Welcome to You Ask Andy

Will Kimball, age 10, of Medicine Lodge,

Why does the Bid Dipper point to the Pole Star?

Imagine yourself riding a carousel  Your handsome horse prances around and around the pole in the middle, If you put out your inside arm, it points to the pole and it keeps pointing to the pole as around and around you go  Now pretend you are the Big Dipper with the two pointer stars on your arm  Polaris the Pole Star is on the pole in the middle of the carousel  Around you go, with your pointer stars pointing to the Pole Star 

Of course, you are not the Big Dipper and Polaris and its circling stars are much more complicated than a carousel  But the general idea is the same  Polaris hangs high in the sky directly above the earth is North Pole  The big globe on which we live is forever spinning around and around  It rotates on its axis once every 24 hours  The axis is like an imaginary needle, straight through the middle from pole to pole 

Our globe is a great ball, hanging in space  Around it on every side,  the starry heavens stretch far and wide  As the earth turns, we face first one view and then another of the splendid skies  The sun, the moon and the stars rise in the east, climb over the sky and set in the west  The heavenly parade seems to be waltzing around and around our little world  But actually it is the earth itself which is turning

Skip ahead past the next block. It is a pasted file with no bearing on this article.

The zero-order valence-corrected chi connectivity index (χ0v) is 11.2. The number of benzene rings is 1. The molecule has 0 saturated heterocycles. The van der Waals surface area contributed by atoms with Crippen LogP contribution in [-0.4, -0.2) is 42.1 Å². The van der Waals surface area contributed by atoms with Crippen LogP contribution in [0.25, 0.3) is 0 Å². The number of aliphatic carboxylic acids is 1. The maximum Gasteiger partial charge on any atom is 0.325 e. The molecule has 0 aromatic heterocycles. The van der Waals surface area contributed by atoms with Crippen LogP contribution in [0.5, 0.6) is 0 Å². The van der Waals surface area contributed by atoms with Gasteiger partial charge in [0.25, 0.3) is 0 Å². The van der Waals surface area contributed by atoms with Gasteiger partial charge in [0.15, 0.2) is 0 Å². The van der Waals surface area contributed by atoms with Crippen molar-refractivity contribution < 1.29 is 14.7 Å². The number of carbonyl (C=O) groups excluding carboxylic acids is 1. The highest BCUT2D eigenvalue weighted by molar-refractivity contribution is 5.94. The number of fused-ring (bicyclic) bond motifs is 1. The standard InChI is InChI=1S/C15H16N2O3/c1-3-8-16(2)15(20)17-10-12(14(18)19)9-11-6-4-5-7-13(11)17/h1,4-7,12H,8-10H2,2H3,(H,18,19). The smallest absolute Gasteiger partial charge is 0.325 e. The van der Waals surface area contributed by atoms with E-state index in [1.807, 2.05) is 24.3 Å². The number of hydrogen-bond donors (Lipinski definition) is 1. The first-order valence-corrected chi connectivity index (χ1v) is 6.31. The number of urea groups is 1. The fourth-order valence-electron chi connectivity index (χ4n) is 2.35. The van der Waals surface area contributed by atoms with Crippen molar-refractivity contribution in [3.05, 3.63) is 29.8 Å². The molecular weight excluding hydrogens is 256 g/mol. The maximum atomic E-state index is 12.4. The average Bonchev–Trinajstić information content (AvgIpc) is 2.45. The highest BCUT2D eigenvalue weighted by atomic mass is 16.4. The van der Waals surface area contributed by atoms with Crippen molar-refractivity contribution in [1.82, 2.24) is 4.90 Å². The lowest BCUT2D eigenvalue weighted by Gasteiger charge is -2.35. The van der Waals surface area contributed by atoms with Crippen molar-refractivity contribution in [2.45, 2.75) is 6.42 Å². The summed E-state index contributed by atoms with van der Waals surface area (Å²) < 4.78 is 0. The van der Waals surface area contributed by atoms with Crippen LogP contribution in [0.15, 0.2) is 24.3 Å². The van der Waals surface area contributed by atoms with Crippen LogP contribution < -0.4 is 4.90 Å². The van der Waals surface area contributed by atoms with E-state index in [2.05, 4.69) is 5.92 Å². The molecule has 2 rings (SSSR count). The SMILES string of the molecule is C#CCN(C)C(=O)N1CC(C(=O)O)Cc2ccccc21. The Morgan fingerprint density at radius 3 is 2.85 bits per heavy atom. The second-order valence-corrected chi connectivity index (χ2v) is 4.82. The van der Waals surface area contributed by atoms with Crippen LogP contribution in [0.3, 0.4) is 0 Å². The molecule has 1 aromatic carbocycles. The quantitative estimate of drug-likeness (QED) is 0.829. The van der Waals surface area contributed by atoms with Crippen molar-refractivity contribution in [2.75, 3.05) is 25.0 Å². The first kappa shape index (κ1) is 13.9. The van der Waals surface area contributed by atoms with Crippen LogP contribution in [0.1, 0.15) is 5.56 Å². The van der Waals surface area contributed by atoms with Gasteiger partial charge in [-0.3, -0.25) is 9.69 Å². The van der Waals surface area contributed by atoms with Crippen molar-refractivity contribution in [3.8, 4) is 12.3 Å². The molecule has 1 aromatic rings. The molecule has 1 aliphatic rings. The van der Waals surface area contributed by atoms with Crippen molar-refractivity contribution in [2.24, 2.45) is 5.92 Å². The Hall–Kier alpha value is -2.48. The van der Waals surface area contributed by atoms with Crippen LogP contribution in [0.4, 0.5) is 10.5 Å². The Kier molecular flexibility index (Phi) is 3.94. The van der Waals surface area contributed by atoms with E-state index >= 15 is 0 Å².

One turn of the entire earth takes 24 hours, but some places have farther to travel than eithers.   Half way between the two poles is the equator, the wide waist of the world  It must turn some 24,000 miles in 24 hours  Farther from the equator, the distances are shorter and the travel time is slower  Wichita, Kansas has about 20,000 miles to travel around and Nome, Alaska less than 8,000  And as we turn, faster or slower, the stars seem to turn with us 

However, the North Pole, at the exact tip of the  axis, does not turn at all  Above it hangs the Pole Star, which does not move  Around it swings a circle of starry constellations, which neither rises nor sets  One of these constellations is the Big Dipper which happens to have two stars pointing to Polaris, dust as your arm pointed to the pole in the middle of the carousel 

As we leave the North Pole, we go over the hump of the globe and Polaris appears lower and lower in the sky  But wherever it isp the Pole Star is surrounded by its circling constellations  We call them the circumpolar constellations because they circle the Pole Star  And one of them is the Big Dipper  It circles around once every 24 hours, but its pointing arm always points to Polaris and the north direction.


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